Re: The Perils of Sudden Type-Safety in XPath 2.0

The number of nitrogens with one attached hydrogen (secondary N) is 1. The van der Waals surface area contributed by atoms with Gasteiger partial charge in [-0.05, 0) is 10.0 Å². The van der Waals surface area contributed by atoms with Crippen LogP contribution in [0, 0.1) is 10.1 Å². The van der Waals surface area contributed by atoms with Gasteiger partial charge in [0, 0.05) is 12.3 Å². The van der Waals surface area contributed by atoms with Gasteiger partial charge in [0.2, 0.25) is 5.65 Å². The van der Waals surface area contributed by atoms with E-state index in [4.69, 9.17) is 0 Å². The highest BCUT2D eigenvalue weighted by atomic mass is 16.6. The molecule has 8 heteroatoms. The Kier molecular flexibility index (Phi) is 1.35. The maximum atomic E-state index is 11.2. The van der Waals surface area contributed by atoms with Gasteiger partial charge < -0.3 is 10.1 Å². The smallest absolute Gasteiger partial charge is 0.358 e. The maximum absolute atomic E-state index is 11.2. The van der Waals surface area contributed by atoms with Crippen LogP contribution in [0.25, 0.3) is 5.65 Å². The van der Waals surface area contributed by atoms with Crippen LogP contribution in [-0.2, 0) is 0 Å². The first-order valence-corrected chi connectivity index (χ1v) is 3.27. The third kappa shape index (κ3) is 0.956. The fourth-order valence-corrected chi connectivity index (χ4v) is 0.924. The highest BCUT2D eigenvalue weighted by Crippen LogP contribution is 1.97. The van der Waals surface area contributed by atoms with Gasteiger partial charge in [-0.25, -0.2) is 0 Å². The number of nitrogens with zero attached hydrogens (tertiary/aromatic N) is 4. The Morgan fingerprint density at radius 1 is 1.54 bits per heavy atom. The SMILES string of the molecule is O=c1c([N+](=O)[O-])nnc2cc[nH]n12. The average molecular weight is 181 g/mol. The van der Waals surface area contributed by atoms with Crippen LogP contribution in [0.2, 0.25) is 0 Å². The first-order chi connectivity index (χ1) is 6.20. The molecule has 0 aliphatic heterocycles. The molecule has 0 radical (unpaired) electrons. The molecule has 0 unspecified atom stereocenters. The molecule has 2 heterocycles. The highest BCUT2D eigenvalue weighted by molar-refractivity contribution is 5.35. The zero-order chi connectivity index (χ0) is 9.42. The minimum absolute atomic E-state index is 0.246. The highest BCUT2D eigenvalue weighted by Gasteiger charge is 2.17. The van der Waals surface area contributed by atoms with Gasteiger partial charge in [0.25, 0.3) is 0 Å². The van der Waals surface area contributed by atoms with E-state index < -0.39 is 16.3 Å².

Hi Chuck, > Just to help clarify, then, if I have an expression in XSLT 2.0 like > this: 4.5 + 5.5 > > it should yield 10.0 in XPath 2.0, right? > > This would have yielded 10 in XSLT 1.0. Well, if you had the literals 4.5 and 5.5 they would both be interpreted as values of the type xs:decimal. If you add two decimals together, you get another decimal as a result, so the result of the expression "4.5 + 5.5" is the decimal value 10.0. On the other hand, if you had two untyped attributes, one with the value "4.5" and the other with the value "5.5" then when you added them together they'd be converted to doubles and the result would be the double value 10E0. If you use <xsl:value-of> to convert either a decimal or a double to a string then the way it gets serialised now depends on the value of the decimal or double. This isn't yet in the public drafts, but in Saxon's implementation the idea is that if there aren't any significant digits after the decimal point then it is serialised as an integer, so that you get "10". (Also, I think that if it's a fairly small or very large double then an appropriate exponent will be used; I couldn't find these large/small numbers in testing with Saxon 7.4 so either Mike hasn't implemented that or I'm misremembering.) > If I am using an XSLT 2.0 compliant processor, and I want to > maintain my original results, is the solution as you described to > Gunther, to keep the version attribute value at "1.0" and that > otherwise XPath 2.0 casting takes over and therefore the result will > be an xs:decimal type? But I'll still have the benefit of using, for > example, xsl:for-each-group? Setting the XPath 1.0 compatibility mode on using version="1.0" should mean that any XPath 1.0 expression will give the same results as it used to. The places where it doesn't are listed in Appendix F of XPath 2.0 at: http://www.w3.org/TR/xpath20/#id-backwards-compatibility If you find something that isn't listed there, you should let the WG know by writing to public-qt-comments@xxxxxxx Using version="1.0" with XPath 2.0 expressions gives you: - First item semantics when passing a sequence to a function that expects a single item. For example, if you pass a function that expects a single node a sequence of five nodes then it will pick the first one whereas under XPath 2.0 it will give an error. - Automatic conversion to a string when passing a value to a function that expects a string. For example, if you pass substring() the current-dateTime() as the first argument then it will be converted to a string in backwards compatible mode whereas under XPath 2.0 it will give an error. - Automatic conversion to a double when passing a value to a function that expects a double. - Automatic conversion to a double of operands in arithmetic expressions. For example if you try to subtract one xs:date from another then you'll get the double NaN under the backwards compatibility rules whereas under XPath 2.0 you will get the xdt:dayTimeDuration between the two dates. - Automatic conversion to a double of the items in operands in general comparisons when either operand sequence contains a numeric value. For example, 1 = '1' should, I think, be true in backwards compatibility mode as it is in XPath 1.0, whereas in XPath 2.0 it will give an error because integers cannot be compared to strings. Using version="1.0" with an XSLT 2.0 processor does not prevent you from using XSLT 2.0 and XPath 2.0 constructs such as conditional expressions and <xsl:for-each-group>. Note that this means that if you want to make sure that a stylesheet works under XSLT 1.0, you have to test it with an XSLT 1.0 processor rather than an XSLT 2.0 processor. Cheers, Jeni --- Jeni Tennison http://www.jenitennison.com/ XSL-List info and archive: http://www.mulberrytech.com/xsl/xsl-list
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